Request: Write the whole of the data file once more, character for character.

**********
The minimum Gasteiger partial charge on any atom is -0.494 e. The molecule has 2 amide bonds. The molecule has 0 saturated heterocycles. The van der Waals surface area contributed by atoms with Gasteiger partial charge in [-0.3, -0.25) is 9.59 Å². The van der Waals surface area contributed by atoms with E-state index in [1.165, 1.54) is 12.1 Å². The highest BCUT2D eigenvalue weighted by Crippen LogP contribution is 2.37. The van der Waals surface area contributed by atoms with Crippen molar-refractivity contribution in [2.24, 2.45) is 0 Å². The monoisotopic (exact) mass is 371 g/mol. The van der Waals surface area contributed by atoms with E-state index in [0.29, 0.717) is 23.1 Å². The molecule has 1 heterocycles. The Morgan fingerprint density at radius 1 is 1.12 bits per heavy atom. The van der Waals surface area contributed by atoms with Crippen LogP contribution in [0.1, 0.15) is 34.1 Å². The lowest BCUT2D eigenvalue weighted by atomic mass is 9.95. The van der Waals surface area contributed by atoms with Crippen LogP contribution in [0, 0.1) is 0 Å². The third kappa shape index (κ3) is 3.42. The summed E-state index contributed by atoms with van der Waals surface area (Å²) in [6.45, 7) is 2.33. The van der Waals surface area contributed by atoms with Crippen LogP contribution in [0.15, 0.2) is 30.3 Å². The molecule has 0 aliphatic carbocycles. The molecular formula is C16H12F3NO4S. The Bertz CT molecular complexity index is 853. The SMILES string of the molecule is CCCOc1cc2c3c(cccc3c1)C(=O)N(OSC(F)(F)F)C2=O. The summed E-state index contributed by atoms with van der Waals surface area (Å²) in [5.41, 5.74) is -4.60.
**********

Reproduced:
The minimum Gasteiger partial charge on any atom is -0.494 e. The molecule has 2 amide bonds. The molecule has 0 saturated heterocycles. The van der Waals surface area contributed by atoms with Gasteiger partial charge in [-0.3, -0.25) is 9.59 Å². The van der Waals surface area contributed by atoms with E-state index in [1.165, 1.54) is 12.1 Å². The highest BCUT2D eigenvalue weighted by Crippen LogP contribution is 2.37. The van der Waals surface area contributed by atoms with Crippen molar-refractivity contribution in [2.24, 2.45) is 0 Å². The monoisotopic (exact) mass is 371 g/mol. The van der Waals surface area contributed by atoms with E-state index in [0.29, 0.717) is 23.1 Å². The molecule has 1 heterocycles. The Morgan fingerprint density at radius 1 is 1.12 bits per heavy atom. The van der Waals surface area contributed by atoms with Crippen LogP contribution in [0.1, 0.15) is 34.1 Å². The lowest BCUT2D eigenvalue weighted by atomic mass is 9.95. The van der Waals surface area contributed by atoms with Crippen LogP contribution in [0, 0.1) is 0 Å². The third kappa shape index (κ3) is 3.42. The summed E-state index contributed by atoms with van der Waals surface area (Å²) in [6.45, 7) is 2.33. The van der Waals surface area contributed by atoms with Crippen LogP contribution in [0.15, 0.2) is 30.3 Å². The molecule has 0 aliphatic carbocycles. The molecular formula is C16H12F3NO4S. The Bertz CT molecular complexity index is 853. The SMILES string of the molecule is CCCOc1cc2c3c(cccc3c1)C(=O)N(OSC(F)(F)F)C2=O. The summed E-state index contributed by atoms with van der Waals surface area (Å²) in [5.41, 5.74) is -4.60.